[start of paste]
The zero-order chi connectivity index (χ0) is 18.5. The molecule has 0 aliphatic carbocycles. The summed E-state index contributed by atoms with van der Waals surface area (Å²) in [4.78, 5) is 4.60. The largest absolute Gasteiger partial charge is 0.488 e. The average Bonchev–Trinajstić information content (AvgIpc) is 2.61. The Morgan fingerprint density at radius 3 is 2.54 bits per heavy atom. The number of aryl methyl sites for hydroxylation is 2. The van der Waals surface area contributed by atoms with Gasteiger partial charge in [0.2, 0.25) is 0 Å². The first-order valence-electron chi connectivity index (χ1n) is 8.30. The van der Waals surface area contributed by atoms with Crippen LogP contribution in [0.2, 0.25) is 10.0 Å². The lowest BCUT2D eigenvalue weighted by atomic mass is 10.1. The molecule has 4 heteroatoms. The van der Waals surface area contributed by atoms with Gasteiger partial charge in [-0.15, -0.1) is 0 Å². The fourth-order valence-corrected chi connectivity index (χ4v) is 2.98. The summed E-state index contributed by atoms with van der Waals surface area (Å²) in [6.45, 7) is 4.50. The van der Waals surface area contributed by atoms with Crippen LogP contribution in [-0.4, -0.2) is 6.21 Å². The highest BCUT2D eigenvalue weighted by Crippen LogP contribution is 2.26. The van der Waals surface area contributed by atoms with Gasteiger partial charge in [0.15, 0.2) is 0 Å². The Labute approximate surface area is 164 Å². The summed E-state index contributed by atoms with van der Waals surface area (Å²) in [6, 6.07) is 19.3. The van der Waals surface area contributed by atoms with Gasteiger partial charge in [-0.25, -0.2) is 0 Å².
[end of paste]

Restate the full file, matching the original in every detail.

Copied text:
The zero-order chi connectivity index (χ0) is 18.5. The molecule has 0 aliphatic carbocycles. The summed E-state index contributed by atoms with van der Waals surface area (Å²) in [4.78, 5) is 4.60. The largest absolute Gasteiger partial charge is 0.488 e. The average Bonchev–Trinajstić information content (AvgIpc) is 2.61. The Morgan fingerprint density at radius 3 is 2.54 bits per heavy atom. The number of aryl methyl sites for hydroxylation is 2. The van der Waals surface area contributed by atoms with Gasteiger partial charge in [0.2, 0.25) is 0 Å². The first-order valence-electron chi connectivity index (χ1n) is 8.30. The van der Waals surface area contributed by atoms with Crippen LogP contribution in [0.2, 0.25) is 10.0 Å². The lowest BCUT2D eigenvalue weighted by atomic mass is 10.1. The molecule has 4 heteroatoms. The van der Waals surface area contributed by atoms with Gasteiger partial charge in [-0.15, -0.1) is 0 Å². The fourth-order valence-corrected chi connectivity index (χ4v) is 2.98. The summed E-state index contributed by atoms with van der Waals surface area (Å²) in [6.45, 7) is 4.50. The van der Waals surface area contributed by atoms with Crippen LogP contribution in [-0.4, -0.2) is 6.21 Å². The highest BCUT2D eigenvalue weighted by Crippen LogP contribution is 2.26. The van der Waals surface area contributed by atoms with Gasteiger partial charge in [0.15, 0.2) is 0 Å². The Labute approximate surface area is 164 Å². The summed E-state index contributed by atoms with van der Waals surface area (Å²) in [6, 6.07) is 19.3. The van der Waals surface area contributed by atoms with Gasteiger partial charge in [-0.25, -0.2) is 0 Å².